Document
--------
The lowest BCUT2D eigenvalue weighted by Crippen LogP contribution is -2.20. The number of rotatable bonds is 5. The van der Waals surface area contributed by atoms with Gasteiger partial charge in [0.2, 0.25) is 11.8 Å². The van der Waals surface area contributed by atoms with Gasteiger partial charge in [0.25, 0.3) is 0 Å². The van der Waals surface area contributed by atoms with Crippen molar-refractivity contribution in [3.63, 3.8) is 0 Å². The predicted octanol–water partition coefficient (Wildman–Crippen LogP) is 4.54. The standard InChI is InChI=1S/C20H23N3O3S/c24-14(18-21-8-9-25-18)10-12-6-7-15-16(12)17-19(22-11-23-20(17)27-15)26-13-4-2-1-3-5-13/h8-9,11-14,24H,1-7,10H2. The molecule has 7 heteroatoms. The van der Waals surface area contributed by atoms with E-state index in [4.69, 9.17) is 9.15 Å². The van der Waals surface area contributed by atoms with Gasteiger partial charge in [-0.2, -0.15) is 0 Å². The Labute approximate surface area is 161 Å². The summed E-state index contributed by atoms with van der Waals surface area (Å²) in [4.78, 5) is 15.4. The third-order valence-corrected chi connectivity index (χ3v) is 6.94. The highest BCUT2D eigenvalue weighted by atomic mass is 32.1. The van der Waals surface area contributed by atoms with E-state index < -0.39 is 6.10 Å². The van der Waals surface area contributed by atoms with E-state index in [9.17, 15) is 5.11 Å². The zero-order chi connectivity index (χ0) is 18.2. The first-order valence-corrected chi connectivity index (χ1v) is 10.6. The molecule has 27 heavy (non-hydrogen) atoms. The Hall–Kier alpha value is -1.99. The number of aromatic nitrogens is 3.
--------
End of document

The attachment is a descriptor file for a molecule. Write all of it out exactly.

The lowest BCUT2D eigenvalue weighted by Crippen LogP contribution is -2.20. The number of rotatable bonds is 5. The van der Waals surface area contributed by atoms with Gasteiger partial charge in [0.2, 0.25) is 11.8 Å². The van der Waals surface area contributed by atoms with Gasteiger partial charge in [0.25, 0.3) is 0 Å². The van der Waals surface area contributed by atoms with Crippen molar-refractivity contribution in [3.63, 3.8) is 0 Å². The predicted octanol–water partition coefficient (Wildman–Crippen LogP) is 4.54. The standard InChI is InChI=1S/C20H23N3O3S/c24-14(18-21-8-9-25-18)10-12-6-7-15-16(12)17-19(22-11-23-20(17)27-15)26-13-4-2-1-3-5-13/h8-9,11-14,24H,1-7,10H2. The molecule has 7 heteroatoms. The van der Waals surface area contributed by atoms with E-state index in [4.69, 9.17) is 9.15 Å². The van der Waals surface area contributed by atoms with Gasteiger partial charge in [-0.2, -0.15) is 0 Å². The Labute approximate surface area is 161 Å². The summed E-state index contributed by atoms with van der Waals surface area (Å²) in [4.78, 5) is 15.4. The third-order valence-corrected chi connectivity index (χ3v) is 6.94. The highest BCUT2D eigenvalue weighted by atomic mass is 32.1. The van der Waals surface area contributed by atoms with E-state index < -0.39 is 6.10 Å². The van der Waals surface area contributed by atoms with E-state index in [9.17, 15) is 5.11 Å². The zero-order chi connectivity index (χ0) is 18.2. The first-order valence-corrected chi connectivity index (χ1v) is 10.6. The molecule has 27 heavy (non-hydrogen) atoms. The Hall–Kier alpha value is -1.99. The number of aromatic nitrogens is 3.